4:14. Deborah said unto Barak, Up — Hebrew, Arise, Delay not. If we have ground to believe that God goes before us, we may well go on with courage and cheerfulness. Is not the Lord gone before thee? — Namely, as general of thine army, to fight for thee. So Barak went down — He did not make use of the advantage which he had of the hill, where he might have been out of the reach of Sisera’s iron chariots, but boldly marched down into the valley, to give him the opportunity of using all his horses and chariots, that so the victory might be more glorious. 4:15. The Lord discomfited Sisera — The particulars of the battle are not recorded in the sacred text; but it evidently appears from thence that there was something extraordinary and miraculous in this defeat of Jabin’s host. The Hebrew word יהם, jaham, imports that they were discomfited with great terror and noise, probably with thunder, lightning, and hail- stones, poured upon them from heaven, as is implied 5:20 ; and as the same word is used Joshua 10:10; and 1 Samuel 7:10. Josephus confirms this opinion, assuring us that “as soon as the armies were engaged, there arose a prodigious tempest of hail and rain, which drove in the faces of the Canaanites, and occasioned a total rout of them.” — Antiq., lib. 5. cap. 5. The heavens, therefore, had the principal share in this great overthrow. With the edge of the sword — That is, by the sword of Barak and his army, whose ministry God used; but so, it seems, that they had little else to do but to kill those whom God, by more powerful arms, had put to flight. And fled away on his feet — He thought his chariot not swift enough to carry him out of danger, and imagined he should be less exposed to observation, and less liable to be discovered, when he fled like a common soldier. To which we may add, that in ancient times valiant men were wonderfully swift of foot; as is observed of Asahel, 2 Samuel 2:18; and every one knows it was the character of Achilles among the Greeks.


Verse 16-17

4:16-17. There was not a man left — In the field; for there were some who fled away, as Sisera did. The tent of Jael — For women had their tents apart from their husbands. And here he probably thought he would be more secret and secure than in her husband’s tent, or in any other place in that encampment, as it would have been a much greater insult to Heber for any Israelite to search for him there than in any other of his tents. For there was peace between Jabin and the house of Heber — Not a covenant of friendship, which they were forbidden to make with the Canaanites, but a cessation of hostilities, which Jabin granted them, because they were peaceable people, abhorring war, and wholly minding pasturage, and were not Israelites, with whom his principal quarrel was. Add to this, that God disposed his heart to favour those who were careful to shun idolatry, and other sins wherewith Israel had corrupted themselves.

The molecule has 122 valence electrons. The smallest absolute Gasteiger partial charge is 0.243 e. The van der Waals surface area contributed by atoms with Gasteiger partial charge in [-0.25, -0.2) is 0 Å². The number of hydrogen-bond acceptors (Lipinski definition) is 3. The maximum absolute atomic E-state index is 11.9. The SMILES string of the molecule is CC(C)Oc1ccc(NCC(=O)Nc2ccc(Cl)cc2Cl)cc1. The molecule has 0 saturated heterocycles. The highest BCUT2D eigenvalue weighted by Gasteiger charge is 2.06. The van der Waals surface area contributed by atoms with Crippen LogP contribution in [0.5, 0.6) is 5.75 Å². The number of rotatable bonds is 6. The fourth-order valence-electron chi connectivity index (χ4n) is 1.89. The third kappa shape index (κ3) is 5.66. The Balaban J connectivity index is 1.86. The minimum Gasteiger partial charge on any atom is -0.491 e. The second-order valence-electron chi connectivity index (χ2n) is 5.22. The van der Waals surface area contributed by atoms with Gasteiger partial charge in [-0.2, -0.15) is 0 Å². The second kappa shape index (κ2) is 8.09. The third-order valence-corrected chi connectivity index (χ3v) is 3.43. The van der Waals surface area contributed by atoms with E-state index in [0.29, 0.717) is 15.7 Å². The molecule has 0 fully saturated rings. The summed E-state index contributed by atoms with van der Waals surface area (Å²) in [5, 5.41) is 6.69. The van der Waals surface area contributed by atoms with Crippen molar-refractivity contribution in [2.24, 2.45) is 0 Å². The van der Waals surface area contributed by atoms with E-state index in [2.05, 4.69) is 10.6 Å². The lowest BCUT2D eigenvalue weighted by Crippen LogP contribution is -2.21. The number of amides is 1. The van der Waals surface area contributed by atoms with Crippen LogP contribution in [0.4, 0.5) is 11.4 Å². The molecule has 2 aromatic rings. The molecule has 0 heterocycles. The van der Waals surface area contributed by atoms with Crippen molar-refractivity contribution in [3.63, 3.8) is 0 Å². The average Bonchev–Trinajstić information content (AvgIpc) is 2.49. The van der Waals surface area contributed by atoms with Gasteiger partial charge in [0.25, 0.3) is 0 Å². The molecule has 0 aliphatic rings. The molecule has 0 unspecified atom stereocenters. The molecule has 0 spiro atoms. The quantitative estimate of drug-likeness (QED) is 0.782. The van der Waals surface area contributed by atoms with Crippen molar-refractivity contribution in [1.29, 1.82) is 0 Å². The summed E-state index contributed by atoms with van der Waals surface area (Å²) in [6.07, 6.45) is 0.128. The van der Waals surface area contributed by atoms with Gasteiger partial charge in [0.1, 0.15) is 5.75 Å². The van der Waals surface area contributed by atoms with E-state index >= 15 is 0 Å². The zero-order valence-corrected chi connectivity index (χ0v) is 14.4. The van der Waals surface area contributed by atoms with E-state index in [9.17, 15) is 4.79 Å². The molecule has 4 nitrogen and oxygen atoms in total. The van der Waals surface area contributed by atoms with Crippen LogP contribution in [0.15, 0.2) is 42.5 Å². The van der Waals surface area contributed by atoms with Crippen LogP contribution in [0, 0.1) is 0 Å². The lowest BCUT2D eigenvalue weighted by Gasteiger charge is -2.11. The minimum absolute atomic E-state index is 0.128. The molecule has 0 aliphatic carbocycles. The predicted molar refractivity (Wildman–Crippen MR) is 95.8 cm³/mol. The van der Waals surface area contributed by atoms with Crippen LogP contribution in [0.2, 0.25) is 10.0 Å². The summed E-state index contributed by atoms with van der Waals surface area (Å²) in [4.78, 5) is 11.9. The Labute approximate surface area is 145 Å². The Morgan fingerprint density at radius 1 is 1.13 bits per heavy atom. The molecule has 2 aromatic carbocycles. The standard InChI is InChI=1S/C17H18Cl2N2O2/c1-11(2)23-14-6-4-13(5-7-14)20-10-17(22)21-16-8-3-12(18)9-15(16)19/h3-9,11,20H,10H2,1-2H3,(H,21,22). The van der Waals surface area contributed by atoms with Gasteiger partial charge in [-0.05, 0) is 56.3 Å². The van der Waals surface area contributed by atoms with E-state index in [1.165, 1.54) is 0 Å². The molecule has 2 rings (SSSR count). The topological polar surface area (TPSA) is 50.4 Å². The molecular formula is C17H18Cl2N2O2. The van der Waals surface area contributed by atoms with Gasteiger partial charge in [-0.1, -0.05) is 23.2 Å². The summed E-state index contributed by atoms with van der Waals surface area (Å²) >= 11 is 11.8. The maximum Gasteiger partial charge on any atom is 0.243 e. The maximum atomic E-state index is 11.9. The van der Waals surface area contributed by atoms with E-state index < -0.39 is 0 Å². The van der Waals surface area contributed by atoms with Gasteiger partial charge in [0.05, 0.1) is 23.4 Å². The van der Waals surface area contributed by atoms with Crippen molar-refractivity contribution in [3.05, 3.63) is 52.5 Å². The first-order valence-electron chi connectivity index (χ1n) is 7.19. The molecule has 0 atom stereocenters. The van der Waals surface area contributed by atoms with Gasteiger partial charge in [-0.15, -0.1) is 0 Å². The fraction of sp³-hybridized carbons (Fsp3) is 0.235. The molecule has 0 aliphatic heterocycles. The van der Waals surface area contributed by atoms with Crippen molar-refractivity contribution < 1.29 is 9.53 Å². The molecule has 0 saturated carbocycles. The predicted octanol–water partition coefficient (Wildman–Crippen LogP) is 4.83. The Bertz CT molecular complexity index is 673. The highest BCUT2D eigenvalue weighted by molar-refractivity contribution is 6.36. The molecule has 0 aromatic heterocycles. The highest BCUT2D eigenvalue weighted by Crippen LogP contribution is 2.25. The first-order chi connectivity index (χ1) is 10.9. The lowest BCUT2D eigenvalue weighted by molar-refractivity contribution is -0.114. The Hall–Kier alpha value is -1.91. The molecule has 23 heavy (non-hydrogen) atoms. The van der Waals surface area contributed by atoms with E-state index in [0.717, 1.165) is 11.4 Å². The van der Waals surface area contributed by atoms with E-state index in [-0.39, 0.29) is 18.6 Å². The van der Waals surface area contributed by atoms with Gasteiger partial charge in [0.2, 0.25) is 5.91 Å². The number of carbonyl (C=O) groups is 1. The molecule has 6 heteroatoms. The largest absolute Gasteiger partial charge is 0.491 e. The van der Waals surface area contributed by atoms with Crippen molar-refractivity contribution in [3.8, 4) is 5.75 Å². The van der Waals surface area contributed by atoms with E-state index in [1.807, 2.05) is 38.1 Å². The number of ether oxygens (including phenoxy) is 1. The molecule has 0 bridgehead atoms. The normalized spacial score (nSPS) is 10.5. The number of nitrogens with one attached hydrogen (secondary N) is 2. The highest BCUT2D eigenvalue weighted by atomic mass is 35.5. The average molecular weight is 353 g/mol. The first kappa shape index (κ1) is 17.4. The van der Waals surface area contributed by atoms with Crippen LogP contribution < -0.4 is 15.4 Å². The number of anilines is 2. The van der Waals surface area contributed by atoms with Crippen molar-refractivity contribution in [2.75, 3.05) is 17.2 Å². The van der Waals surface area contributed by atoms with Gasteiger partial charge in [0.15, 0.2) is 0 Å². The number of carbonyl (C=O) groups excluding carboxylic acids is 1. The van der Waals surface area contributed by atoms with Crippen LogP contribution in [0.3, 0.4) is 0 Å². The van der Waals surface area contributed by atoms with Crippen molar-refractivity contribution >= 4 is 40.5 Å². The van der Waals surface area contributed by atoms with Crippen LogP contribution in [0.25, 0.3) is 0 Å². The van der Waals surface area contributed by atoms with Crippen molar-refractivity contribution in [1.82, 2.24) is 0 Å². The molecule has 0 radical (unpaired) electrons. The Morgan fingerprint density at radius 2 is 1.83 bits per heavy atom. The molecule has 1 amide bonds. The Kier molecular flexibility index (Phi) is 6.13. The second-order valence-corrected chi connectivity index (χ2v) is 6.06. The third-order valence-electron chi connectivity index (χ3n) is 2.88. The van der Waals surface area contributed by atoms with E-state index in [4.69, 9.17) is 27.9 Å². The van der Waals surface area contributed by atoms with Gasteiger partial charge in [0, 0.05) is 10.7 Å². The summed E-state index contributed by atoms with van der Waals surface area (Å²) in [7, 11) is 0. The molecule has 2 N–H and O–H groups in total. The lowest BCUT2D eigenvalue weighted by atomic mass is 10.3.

Verse 18-19

4:18-19. Jael said unto him, Turn in, my lord — If Jael now intended to betray and deliver him to Barak, or otherwise to injure him, her addressing him in this manner was dissimulation and treachery, and is not to be excused. But it is highly probable that she had now no other intention toward him, in inviting him into her tent, than merely to afford him that shelter and protection which he sought of her, and such relief and refreshment as she would have afforded to any weary and distressed Israelite. Accordingly she covered him with a mantle, that he might take rest in sleep, and when he asked for a little water to drink, because he was thirsty, she opened a bottle of milk and gave him drink. In what she did afterward she seems to have been actuated by a divine impulse or suggestion, of which she had beforehand neither thought nor conception. God, it must be remembered, had foretold by the prophetess, not only before the battle, but before the enterprise to shake off the yoke of Jabin was undertaken, that he would deliver Sisera “into the hand of a woman,” 4:9. This method then, God, who is wise in all his ways, and holy in all his works, took to accomplish this prediction. He brought Sisera to Jael’s tent, disposed her mind to invite him in, and when he lay sunk in sleep, powerfully suggested to her mind what before was the very reverse of all her thoughts, namely, to take his life, and that in a way so very singular and unprecedented, that one can hardly suppose she would ever have thought of it, had not God put it into her mind, and impelled her to it. Bishop Patrick justly observes, “she might as well have let Sisera lie in his profound sleep till Barak took him, if she had not felt a divine power moving her to this, that the prophecy of Deborah might be fulfilled.” Dr. Waterland is of the same opinion. “It can scarce be doubted,” says he, “but that Jael had a divine direction or impulse to stir her up to this action. The enterprise was exceeding bold and hazardous, above the courage of her sex, and the resolution she took very extraordinary, and so it has the marks and tokens of its being from the extraordinary hand of God.” Certainly, as Dr. Dodd remarks, “nothing but this authority from God could warrant such a fact, which seemed a breach of hospitality, and to be attended with several other crimes; but was not so when God, the Lord of all men’s lives, ordered her to execute his sentence upon Sisera. In this view all is clear and right, and no objectors will be able to prove there was any treachery in it: for she ought to obey God rather than man; and all obligations to man cease, when brought in competition with our higher obligations toward God.” And that this is the true view of the action appears still more evident from the celebration of it by Deborah the prophetess, in a hymn or song of solemn praise and thanksgiving offered to God on the occasion of it: see 5:24-27. In Dr. Leland’s answer to Christianity as Old as the Creation, p. 2, and in Saurin’s 11th Discourse, vol. 3, the reader will find a more complete justification of this affair.


Verse 21-22

4:21-22. Then Jael took a nail of the tent — That is, one of that sort on which the cords of the tent were fastened, and which consequently were of a large size. Come, and I will show thee the man whom thou seekest — Thus both parts of Deborah’s prophecy concerning Sisera were fulfilled. He was delivered into the hand of Barak, according to the prediction, 4:7; but not alive, and therefore not to Barak’s honour, as was foretold 4:9. For, when he came into her tent, behold Sisera lay dead, and the nail was in his temples.

 


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Bibliography Information
Benson, Joseph. "Commentary on Judges 4:4". Joseph Benson's Commentary. http://odl.studylight.org/commentaries/rbc/judges-4.html. 1857.